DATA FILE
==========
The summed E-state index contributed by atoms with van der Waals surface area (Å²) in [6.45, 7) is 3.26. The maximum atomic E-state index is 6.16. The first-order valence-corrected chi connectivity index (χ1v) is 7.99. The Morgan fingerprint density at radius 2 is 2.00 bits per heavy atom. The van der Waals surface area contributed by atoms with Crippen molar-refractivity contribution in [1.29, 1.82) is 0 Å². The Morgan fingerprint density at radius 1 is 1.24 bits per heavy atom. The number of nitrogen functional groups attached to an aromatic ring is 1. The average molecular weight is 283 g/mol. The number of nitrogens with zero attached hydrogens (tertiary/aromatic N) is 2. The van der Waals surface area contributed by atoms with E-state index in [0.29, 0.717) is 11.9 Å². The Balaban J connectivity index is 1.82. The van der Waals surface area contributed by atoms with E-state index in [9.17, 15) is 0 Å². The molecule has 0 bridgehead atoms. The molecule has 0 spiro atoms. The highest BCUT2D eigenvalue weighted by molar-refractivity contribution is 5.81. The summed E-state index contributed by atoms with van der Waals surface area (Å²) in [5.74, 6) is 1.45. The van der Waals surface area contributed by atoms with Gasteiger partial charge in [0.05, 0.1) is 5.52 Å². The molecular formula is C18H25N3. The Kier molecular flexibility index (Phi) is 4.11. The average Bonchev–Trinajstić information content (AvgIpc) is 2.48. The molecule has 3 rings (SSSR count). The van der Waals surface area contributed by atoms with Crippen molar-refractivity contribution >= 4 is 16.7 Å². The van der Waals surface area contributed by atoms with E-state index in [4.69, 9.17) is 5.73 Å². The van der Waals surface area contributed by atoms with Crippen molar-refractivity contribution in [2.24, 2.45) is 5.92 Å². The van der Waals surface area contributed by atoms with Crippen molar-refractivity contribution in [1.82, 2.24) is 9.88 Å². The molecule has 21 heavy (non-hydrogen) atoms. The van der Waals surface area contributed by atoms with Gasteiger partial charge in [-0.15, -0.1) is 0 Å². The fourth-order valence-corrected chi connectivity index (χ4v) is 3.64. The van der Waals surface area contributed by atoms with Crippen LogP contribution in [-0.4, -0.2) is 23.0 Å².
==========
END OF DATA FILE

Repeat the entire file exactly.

The summed E-state index contributed by atoms with van der Waals surface area (Å²) in [6.45, 7) is 3.26. The maximum atomic E-state index is 6.16. The first-order valence-corrected chi connectivity index (χ1v) is 7.99. The Morgan fingerprint density at radius 2 is 2.00 bits per heavy atom. The van der Waals surface area contributed by atoms with Crippen molar-refractivity contribution in [1.29, 1.82) is 0 Å². The Morgan fingerprint density at radius 1 is 1.24 bits per heavy atom. The number of nitrogen functional groups attached to an aromatic ring is 1. The average molecular weight is 283 g/mol. The number of nitrogens with zero attached hydrogens (tertiary/aromatic N) is 2. The van der Waals surface area contributed by atoms with E-state index in [0.29, 0.717) is 11.9 Å². The Balaban J connectivity index is 1.82. The van der Waals surface area contributed by atoms with E-state index in [9.17, 15) is 0 Å². The molecule has 0 bridgehead atoms. The molecule has 0 spiro atoms. The highest BCUT2D eigenvalue weighted by molar-refractivity contribution is 5.81. The summed E-state index contributed by atoms with van der Waals surface area (Å²) in [5.74, 6) is 1.45. The van der Waals surface area contributed by atoms with Gasteiger partial charge in [0.05, 0.1) is 5.52 Å². The molecular formula is C18H25N3. The Kier molecular flexibility index (Phi) is 4.11. The average Bonchev–Trinajstić information content (AvgIpc) is 2.48. The molecule has 3 rings (SSSR count). The van der Waals surface area contributed by atoms with Crippen molar-refractivity contribution >= 4 is 16.7 Å². The van der Waals surface area contributed by atoms with E-state index in [4.69, 9.17) is 5.73 Å². The van der Waals surface area contributed by atoms with Crippen molar-refractivity contribution in [2.24, 2.45) is 5.92 Å². The van der Waals surface area contributed by atoms with Crippen molar-refractivity contribution in [1.82, 2.24) is 9.88 Å². The molecule has 21 heavy (non-hydrogen) atoms. The van der Waals surface area contributed by atoms with Gasteiger partial charge in [-0.15, -0.1) is 0 Å². The fourth-order valence-corrected chi connectivity index (χ4v) is 3.64. The van der Waals surface area contributed by atoms with Crippen LogP contribution in [-0.4, -0.2) is 23.0 Å².